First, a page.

'Costly failures': Wars in Iraq and Afghanistan cost UK taxpayers £30bn

£30bn would pay for… 1,464,000 more NHS nurses, 408,000 NHS consultants, 75% of the HS2 budget

Whitehall Editor

The cost of Britain’s interventions in Iraq and Afghanistan has reached almost £30bn – or £1,000 for every taxpayer in the country, a respected defence think-tank claims.

As British forces prepare to pull out of Afghanistan, the Royal United Services Institute has calculated that the UK’s contribution to the US-led campaign in the country between 2006 and 2013 was £19.59bn. The cost of operations in Iraq between 2003 and 2009 was £9.56bn, the organisation added. The total bill does not include this year’s cost of the withdrawal from Afghanistan.

The estimate is contained in a new book analysing the success and failure of Britain’s military operations since the end of the Cold War.

It concludes that while earlier interventions in Bosnia, Sierra Leone and Iraq in 1991 could be broadly described as successful, the case for later interventions is much less clear-cut. It suggests British aims in Afghanistan could have been met by a far smaller, more strategically focused force.

On Iraq, it concludes that the US-led invasion and occupation led to many more deaths than would have been the case if Saddam Hussein had been contained rather than overthrown.

Most damningly, it concludes that policymakers on both sides of the Atlantic misjudged the ability of military might and money to effect change in countries with no history of democracy.

“The underlying flaw in both of these operations was that US and UK leaders thought that their superior military power, along with large amounts of money, could shift foreign societies onto quite different paths of political development,” the report says.

“As these interventions come to an end, debate will continue as to whether or not they made a difference for the better. The most important conclusion, however, may be that in the end their contribution to change was much lower than that resulting from other factors, most of which have proven remarkably resistant to shaping by outside powers.”

The report coincided with the US administration’s announcement that President Obama will seek to keep 9,800 troops in Afghanistan after the war formally ends later this year.

In a chapter of the RUSI book written by Professor Malcolm Chalmers, the think-tank’s research director and special adviser to the Joint Committee on the National Security Strategy, it concludes that the UK’s most successful interventions were those with “clear but limited strategic objectives”. In contrast it criticises the second Iraqi and latter Afghan campaigns, which it says “deserve to be called strategic failures”.

In particular it cites attempts at nation-building in Afghanistan and counter-narcotic operations as being particularly ineffectual.

“The intervention in southern Afghanistan did not succeed in reducing opium production in Helmand – one of the main reasons the UK chose to focus its efforts on what is an otherwise relatively unimportant province in economic or strategic terms,” it concludes. “Afghanistan remains the world’s leading producer and cultivator of opium and cultivation in Helmand is higher today than it was before the British arrived.”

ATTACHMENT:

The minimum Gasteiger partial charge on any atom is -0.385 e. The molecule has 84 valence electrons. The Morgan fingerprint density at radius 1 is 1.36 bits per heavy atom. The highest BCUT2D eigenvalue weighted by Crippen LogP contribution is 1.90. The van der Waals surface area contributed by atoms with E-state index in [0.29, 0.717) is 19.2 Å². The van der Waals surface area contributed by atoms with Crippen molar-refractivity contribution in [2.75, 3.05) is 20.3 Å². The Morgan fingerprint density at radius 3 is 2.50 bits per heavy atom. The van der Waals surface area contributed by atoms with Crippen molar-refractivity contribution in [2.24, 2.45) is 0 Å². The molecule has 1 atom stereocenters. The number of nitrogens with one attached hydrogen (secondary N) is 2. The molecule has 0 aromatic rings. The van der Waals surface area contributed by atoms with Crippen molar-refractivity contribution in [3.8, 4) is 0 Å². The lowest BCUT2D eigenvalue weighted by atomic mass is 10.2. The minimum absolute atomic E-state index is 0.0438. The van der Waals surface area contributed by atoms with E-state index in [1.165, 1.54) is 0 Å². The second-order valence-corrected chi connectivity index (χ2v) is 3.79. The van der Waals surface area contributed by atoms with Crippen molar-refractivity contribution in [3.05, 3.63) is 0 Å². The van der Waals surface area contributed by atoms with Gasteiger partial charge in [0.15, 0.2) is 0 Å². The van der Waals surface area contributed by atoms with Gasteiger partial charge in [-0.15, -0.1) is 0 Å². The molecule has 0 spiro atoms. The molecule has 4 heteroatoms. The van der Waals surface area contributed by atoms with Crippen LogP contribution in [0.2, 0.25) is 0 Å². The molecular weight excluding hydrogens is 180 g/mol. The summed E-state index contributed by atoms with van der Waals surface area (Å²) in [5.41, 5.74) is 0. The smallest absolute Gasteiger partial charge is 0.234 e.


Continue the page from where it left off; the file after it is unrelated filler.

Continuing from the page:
In Iraq the report concludes the US-led invasion caused many more civilian deaths than would have been the case if Saddam had remained in power. “While leaving Saddam in power would have involved other costs in terms of human development and human security, these would probably not have led to casualties on the scale of the civil war that followed the invasion,” it concludes.

“Saddam was one of the most brutal dictators of the late 20th century. [But] by 2003 the scale of these misdeeds had been much reduced, not least because of the containment measures put in place after 1991.”

However, in a foreword to the book, General Sir David Richards, former Chief of the Defence Staff, suggested any failures in Iraq and Afghanistan should not be used as an argument not to use force again in the future.

“History is clear,” he writes. “There will sometimes be no alternative to standing up for oneself, for one’s friends or for what is right. Too many people, the intelligentsia to the fore, are in denial of this inevitability.”

£30bn would pay for…

1,464,000 more NHS nurses

408,000 NHS consultants

75% of the HS2 budget

Blair denies blame for Chilcot delay

Tony Blair yesterday insisted he was not the reason for the delay in the publication of the Chilcot Inquiry, saying that he has as much interest in knowing the findings as anyone else.

The former Prime Minister, above, said he “resented” the suggestion he was responsible for holding up the investigation into the Iraq war, which is four years late in delivering its conclusions.

He told BBC Radio 4’s Today: “It certainly isn’t me who is holding it up. The sooner it is published the better from my perspective as it allows me to go and make the arguments.

“I don’t know what the reason for the delay is because I’m not in charge of the inquiry and not in charge of the Government.

“All I can tell you it is not for me and I resent the suggestion that it is.”

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